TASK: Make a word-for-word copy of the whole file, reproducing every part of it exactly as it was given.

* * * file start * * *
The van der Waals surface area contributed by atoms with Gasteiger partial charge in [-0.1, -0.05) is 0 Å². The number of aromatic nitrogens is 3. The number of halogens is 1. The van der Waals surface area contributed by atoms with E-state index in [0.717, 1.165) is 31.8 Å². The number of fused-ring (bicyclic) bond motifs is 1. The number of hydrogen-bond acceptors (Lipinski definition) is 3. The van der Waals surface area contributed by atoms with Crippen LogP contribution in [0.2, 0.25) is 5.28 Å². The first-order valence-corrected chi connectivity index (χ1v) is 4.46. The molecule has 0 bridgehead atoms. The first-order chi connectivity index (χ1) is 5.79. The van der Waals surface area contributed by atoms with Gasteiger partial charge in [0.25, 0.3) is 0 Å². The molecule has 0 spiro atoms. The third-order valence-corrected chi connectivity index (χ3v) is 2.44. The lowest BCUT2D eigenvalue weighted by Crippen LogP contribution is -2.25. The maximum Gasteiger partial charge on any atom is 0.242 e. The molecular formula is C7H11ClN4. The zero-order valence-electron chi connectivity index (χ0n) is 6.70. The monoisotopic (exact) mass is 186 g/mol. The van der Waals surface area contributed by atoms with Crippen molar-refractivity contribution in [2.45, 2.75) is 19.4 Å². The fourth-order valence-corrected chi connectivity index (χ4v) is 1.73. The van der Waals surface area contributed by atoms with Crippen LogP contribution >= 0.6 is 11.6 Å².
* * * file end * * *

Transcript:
The van der Waals surface area contributed by atoms with Gasteiger partial charge in [-0.1, -0.05) is 0 Å². The number of aromatic nitrogens is 3. The number of halogens is 1. The van der Waals surface area contributed by atoms with E-state index in [0.717, 1.165) is 31.8 Å². The number of fused-ring (bicyclic) bond motifs is 1. The number of hydrogen-bond acceptors (Lipinski definition) is 3. The van der Waals surface area contributed by atoms with Crippen LogP contribution in [0.2, 0.25) is 5.28 Å². The first-order valence-corrected chi connectivity index (χ1v) is 4.46. The molecule has 0 bridgehead atoms. The first-order chi connectivity index (χ1) is 5.79. The van der Waals surface area contributed by atoms with Gasteiger partial charge in [0.25, 0.3) is 0 Å². The molecule has 0 spiro atoms. The third-order valence-corrected chi connectivity index (χ3v) is 2.44. The lowest BCUT2D eigenvalue weighted by Crippen LogP contribution is -2.25. The maximum Gasteiger partial charge on any atom is 0.242 e. The molecular formula is C7H11ClN4. The zero-order valence-electron chi connectivity index (χ0n) is 6.70. The monoisotopic (exact) mass is 186 g/mol. The van der Waals surface area contributed by atoms with Crippen molar-refractivity contribution in [2.45, 2.75) is 19.4 Å². The fourth-order valence-corrected chi connectivity index (χ4v) is 1.73. The van der Waals surface area contributed by atoms with Crippen LogP contribution >= 0.6 is 11.6 Å².